Geothermal energy production from actively-managed CO 2 storage in saline formations. / Buscheck, Thomas A.; Sun, Yunwei; Hao, Yue; Chen, Mingjie; Court, Benjamin; Celia, Michael A.; Bourcier, William L.; Wolery, Thomas J.

Transactions - Geothermal Resources Council. Vol. 35 2 2011. p. 1401-1409.

Research output: Chapter in Book/Report/Conference proceedingConference contribution

Buscheck, TA, Sun, Y, Hao, Y, Chen, M, Court, B, Celia, MA, Bourcier, WL & Wolery, TJ 2011, Geothermal energy production from actively-managed CO 2 storage in saline formations. in Transactions - Geothermal Resources Council. vol. 35 2, pp. 1401-1409, Geothermal Resources Council Annual Meeting 2011, Geothermal 2011, San Diego, CA, United States, 10/23/11.
Buscheck TA, Sun Y, Hao Y, Chen M, Court B, Celia MA et al. Geothermal energy production from actively-managed CO 2 storage in saline formations. In Transactions - Geothermal Resources Council. Vol. 35 2. 2011. p. 1401-1409
Buscheck, Thomas A. ; Sun, Yunwei ; Hao, Yue ; Chen, Mingjie ; Court, Benjamin ; Celia, Michael A. ; Bourcier, William L. ; Wolery, Thomas J. / Geothermal energy production from actively-managed CO 2 storage in saline formations. Transactions - Geothermal Resources Council. Vol. 35 2 2011. pp. 1401-1409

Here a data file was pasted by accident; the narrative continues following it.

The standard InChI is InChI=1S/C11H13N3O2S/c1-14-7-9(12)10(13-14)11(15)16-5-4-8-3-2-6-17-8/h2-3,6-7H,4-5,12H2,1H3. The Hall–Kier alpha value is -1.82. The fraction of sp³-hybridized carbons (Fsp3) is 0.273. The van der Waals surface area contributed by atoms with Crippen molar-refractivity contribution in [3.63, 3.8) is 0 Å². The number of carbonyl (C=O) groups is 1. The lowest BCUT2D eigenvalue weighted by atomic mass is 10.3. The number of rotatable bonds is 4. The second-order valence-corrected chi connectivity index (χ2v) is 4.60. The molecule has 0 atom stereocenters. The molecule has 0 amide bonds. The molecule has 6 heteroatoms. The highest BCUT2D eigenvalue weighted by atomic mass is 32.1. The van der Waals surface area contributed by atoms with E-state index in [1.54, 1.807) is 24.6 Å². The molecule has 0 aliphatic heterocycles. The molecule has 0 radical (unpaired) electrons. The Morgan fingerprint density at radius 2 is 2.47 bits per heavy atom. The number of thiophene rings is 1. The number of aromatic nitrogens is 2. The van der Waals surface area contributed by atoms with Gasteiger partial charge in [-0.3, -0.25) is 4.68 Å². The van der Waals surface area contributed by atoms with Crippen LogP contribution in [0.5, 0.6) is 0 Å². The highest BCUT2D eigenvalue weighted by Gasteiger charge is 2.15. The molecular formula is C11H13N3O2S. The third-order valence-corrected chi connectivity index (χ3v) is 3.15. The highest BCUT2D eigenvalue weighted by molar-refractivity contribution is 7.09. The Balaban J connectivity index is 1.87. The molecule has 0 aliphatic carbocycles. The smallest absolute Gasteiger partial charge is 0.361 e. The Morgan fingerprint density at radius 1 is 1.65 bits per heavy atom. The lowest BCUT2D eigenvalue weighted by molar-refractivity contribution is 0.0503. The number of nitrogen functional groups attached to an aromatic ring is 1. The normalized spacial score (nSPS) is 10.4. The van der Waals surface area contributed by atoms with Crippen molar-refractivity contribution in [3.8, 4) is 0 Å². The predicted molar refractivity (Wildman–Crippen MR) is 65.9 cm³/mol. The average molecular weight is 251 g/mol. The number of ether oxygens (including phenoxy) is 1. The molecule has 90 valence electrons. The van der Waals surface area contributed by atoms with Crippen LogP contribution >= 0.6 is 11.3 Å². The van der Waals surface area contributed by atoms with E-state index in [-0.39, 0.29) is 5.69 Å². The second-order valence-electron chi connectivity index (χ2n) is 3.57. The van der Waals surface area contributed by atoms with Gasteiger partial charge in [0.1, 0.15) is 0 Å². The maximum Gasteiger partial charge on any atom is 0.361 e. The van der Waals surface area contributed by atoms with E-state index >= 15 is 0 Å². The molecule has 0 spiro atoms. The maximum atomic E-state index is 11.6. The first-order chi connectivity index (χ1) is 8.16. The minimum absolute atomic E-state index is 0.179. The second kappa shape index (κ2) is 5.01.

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AB - Increased reliance on geothermal energy and CO 2 capture and sequestration (CCS) in deep geological formations are both regarded as a promising means of lowering the amount of CO 2 emitted to the atmosphere and thereby mitigate climate change. We investigate an approach to produce geothermal energy and to sequester CO 2 at low cost and risk by integrating geothermal production with CCS in saline, sedimentary formations where a significant portion of the U.S. geothermal resource base resides. For industrial-scale CO 2 injection in saline formations, pressure increase can be a limiting factor in storage capacity and security, while geothermal energy production can be limited by pressure depletion. Our approach utilizes Active CO 2 Reservoir Management, which combines brine production with CO 2 injection to enable more cost-effective and secure CO 2 storage. The complementary CCS and geothermal systems are integrated synergistically, with CO 2 injection providing pressure support to maintain productivity of geothermal wells, while brine production provides pressure relief and improved injectivity for CO 2 injectors. A volumetric balance between injected and produced fluids mitigates the environmental and economic risks of reservoir overpressure (CCS concern) or underpressure (geothermal concern), including induced seismicity, insufficient well productivity or injectivity, subsidence, and fluid leakage either to or from overlying formations. We investigate the tradeoff between pressure relief at CO 2 injectors and CO 2 breakthrough time at geothermal brine producers for both vertical and horizontal wells, and address the influence of formation dip and permeability heterogeneity. The combined influence of buoyancy and layered heterogeneity delays CO 2 breakthrough at geothermal production wells, particularly when the permeability contrast is large. Our results indicate adequate pressure relief at CO 2 injectors can be attained, while delaying CO 2 breakthrough at production wells for 30 or more years, thus enabling sustainable geothermal power.